June 1, 2005

Sleater-Kinney and the Golden Gate

Posted by Arcane Gazebo at June 1, 2005 7:04 PM

Combining some recent themes on this blog: one of the new Sleater-Kinney songs is about Golden Gate Bridge suicides; according to this interview in the Bay Guardian (via memepool), it was inspired by a thought-provoking New Yorker article.

The article makes a strong case for suicide barriers on the bridge. I'm not sure what the right answer is here. The experience of walking across the bridge would certainly lose a lot of its power—there's an immediacy to standing at the four-foot railing with the bay stretching out in front of you that a barrier would remove. In a macabre sense, the beauty of the bridge provides the perception that jumping from it has a certain beauty as well. And removing the ability to jump almost necessarily mars that beauty. On the other hand, maybe I'm incredibly heartless to be concerned about aesthetics and the quality of my recreational experiences when human lives could be saved. The stories of the jumpers in the New Yorker article (and the song) did impact me emotionally, and made me wonder if there's more that can be done.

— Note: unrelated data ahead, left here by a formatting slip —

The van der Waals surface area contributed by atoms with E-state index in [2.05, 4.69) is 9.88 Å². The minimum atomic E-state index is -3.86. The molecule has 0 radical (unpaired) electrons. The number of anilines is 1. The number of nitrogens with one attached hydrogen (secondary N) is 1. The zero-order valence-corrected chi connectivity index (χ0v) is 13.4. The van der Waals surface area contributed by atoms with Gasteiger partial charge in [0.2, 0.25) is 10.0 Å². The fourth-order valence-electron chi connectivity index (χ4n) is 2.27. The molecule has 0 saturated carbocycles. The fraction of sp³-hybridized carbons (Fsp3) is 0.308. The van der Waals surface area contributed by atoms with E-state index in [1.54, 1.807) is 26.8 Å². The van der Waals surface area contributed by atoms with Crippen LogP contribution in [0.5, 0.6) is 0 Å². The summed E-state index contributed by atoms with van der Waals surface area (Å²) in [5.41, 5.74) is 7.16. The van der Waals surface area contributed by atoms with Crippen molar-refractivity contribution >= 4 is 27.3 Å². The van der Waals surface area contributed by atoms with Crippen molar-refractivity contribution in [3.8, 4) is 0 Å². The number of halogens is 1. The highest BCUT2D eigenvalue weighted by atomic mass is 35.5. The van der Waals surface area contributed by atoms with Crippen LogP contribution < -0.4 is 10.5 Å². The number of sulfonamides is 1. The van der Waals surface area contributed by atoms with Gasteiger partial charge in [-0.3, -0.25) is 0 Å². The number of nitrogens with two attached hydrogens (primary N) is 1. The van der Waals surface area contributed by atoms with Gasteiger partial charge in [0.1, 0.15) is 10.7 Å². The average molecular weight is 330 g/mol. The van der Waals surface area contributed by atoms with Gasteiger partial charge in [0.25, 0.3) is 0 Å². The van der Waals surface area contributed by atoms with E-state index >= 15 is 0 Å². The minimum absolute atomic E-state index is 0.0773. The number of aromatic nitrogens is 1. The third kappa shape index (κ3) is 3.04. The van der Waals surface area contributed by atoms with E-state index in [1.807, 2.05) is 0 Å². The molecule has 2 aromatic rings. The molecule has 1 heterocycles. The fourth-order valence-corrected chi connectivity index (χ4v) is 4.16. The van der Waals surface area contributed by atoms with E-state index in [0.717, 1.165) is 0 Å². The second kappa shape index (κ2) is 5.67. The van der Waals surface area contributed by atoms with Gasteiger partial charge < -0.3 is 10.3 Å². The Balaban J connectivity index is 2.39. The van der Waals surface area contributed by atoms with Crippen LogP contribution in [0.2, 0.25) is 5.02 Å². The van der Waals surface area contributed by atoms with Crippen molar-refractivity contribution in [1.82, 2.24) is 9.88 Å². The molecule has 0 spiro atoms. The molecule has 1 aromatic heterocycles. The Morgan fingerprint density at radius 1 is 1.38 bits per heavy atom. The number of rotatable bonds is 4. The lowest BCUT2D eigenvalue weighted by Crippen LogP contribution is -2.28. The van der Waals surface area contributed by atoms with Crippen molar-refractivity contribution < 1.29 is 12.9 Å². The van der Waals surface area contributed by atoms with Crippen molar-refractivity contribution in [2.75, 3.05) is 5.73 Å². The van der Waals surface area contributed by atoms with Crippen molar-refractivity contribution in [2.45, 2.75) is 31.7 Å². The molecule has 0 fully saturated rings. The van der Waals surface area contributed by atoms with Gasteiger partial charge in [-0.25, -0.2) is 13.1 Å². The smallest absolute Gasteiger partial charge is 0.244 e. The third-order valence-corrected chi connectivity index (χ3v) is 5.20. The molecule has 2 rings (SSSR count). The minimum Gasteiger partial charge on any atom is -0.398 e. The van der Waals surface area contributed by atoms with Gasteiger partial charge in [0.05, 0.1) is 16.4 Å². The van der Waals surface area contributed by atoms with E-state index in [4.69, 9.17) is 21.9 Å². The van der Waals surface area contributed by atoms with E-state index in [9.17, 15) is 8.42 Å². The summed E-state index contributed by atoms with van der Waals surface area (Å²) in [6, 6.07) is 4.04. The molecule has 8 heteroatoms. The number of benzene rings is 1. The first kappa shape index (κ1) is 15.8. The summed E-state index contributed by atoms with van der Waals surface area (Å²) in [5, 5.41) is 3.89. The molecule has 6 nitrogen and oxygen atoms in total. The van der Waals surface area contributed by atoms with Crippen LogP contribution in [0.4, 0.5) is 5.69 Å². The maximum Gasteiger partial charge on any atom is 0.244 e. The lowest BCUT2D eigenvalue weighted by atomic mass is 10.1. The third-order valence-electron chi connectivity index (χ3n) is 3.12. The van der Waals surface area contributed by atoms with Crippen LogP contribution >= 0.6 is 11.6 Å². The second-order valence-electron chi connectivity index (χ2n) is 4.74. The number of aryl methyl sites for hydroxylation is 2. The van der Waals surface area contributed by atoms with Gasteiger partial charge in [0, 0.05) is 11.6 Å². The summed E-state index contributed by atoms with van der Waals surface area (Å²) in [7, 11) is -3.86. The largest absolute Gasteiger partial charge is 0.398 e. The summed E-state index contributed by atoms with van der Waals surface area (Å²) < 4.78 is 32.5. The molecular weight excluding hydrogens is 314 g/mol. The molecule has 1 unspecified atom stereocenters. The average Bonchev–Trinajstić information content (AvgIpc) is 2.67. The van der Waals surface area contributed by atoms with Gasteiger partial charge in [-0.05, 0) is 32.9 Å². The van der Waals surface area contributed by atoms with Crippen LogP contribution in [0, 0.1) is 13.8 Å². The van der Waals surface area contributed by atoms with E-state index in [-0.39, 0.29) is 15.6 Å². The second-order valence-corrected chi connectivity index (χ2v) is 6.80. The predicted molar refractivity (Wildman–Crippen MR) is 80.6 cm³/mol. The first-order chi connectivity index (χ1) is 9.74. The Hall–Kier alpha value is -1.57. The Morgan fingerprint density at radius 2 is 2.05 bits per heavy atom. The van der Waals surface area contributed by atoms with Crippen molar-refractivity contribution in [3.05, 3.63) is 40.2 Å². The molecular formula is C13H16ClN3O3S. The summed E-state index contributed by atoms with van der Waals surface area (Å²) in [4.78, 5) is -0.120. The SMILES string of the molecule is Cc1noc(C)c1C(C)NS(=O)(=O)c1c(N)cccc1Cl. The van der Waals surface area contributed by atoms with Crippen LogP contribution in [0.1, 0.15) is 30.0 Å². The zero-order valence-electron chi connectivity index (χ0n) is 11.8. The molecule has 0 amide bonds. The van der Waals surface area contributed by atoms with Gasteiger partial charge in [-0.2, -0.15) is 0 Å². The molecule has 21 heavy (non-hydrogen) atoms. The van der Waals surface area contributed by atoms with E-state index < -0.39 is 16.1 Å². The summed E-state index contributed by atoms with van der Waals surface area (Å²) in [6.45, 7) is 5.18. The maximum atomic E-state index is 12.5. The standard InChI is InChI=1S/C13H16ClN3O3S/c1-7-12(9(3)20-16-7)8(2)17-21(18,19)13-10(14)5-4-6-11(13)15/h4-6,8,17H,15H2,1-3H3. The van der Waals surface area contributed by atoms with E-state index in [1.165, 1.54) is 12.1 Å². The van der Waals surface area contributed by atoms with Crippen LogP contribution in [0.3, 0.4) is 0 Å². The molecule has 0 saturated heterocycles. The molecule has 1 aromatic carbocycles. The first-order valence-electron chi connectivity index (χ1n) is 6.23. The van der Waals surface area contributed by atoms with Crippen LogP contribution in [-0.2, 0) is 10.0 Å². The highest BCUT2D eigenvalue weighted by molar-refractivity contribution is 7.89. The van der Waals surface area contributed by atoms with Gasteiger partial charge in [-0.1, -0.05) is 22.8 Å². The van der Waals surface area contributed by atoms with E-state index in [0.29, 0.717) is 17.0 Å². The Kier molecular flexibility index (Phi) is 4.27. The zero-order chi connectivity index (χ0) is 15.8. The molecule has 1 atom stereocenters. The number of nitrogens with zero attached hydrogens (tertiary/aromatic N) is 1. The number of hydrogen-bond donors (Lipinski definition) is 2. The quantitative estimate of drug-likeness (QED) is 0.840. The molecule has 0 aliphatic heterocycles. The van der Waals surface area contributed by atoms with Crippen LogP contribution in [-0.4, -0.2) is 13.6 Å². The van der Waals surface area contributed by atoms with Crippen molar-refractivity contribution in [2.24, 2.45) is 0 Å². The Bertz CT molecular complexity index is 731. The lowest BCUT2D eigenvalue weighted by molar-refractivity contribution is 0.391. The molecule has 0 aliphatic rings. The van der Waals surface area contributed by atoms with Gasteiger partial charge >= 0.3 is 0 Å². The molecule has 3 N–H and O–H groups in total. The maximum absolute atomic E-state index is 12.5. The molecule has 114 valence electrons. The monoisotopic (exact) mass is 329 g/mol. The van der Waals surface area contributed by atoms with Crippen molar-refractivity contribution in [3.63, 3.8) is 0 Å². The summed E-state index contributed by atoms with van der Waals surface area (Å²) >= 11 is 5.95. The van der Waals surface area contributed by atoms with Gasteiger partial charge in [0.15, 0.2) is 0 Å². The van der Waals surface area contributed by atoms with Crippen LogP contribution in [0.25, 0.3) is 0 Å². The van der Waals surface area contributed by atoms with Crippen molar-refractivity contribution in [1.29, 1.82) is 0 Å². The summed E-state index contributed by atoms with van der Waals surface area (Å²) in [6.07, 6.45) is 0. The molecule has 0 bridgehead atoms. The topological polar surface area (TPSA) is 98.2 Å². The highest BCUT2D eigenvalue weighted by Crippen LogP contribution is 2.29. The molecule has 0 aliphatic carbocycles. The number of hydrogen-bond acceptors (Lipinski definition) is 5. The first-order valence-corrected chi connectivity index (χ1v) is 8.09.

However, I do object to the way the article just brushed aside aesthetic concerns by pointing to the cyclone fence on the south end of the bridge. The fence is incredibly ugly, and I suspect the only reason it's tolerated is that it stops at about the point where the view starts to get really good. I can't imagine that a fence stretching the length of the bridge would be similarly accepted.


The ultimate solution, of course, is a Todos Santos style diving board. You put a diving board at some point, quite literally, so that anyone wanting to jump will *clearly* feel the need to jump right there. Then you have a sort of retractable net underneath. (See _Oath of Fealty_, by Niven and some of his usual compatriates, I forget whom) At that point, the only problem is keeping the net a secret.

Posted by: Lemming | June 1, 2005 9:21 PM
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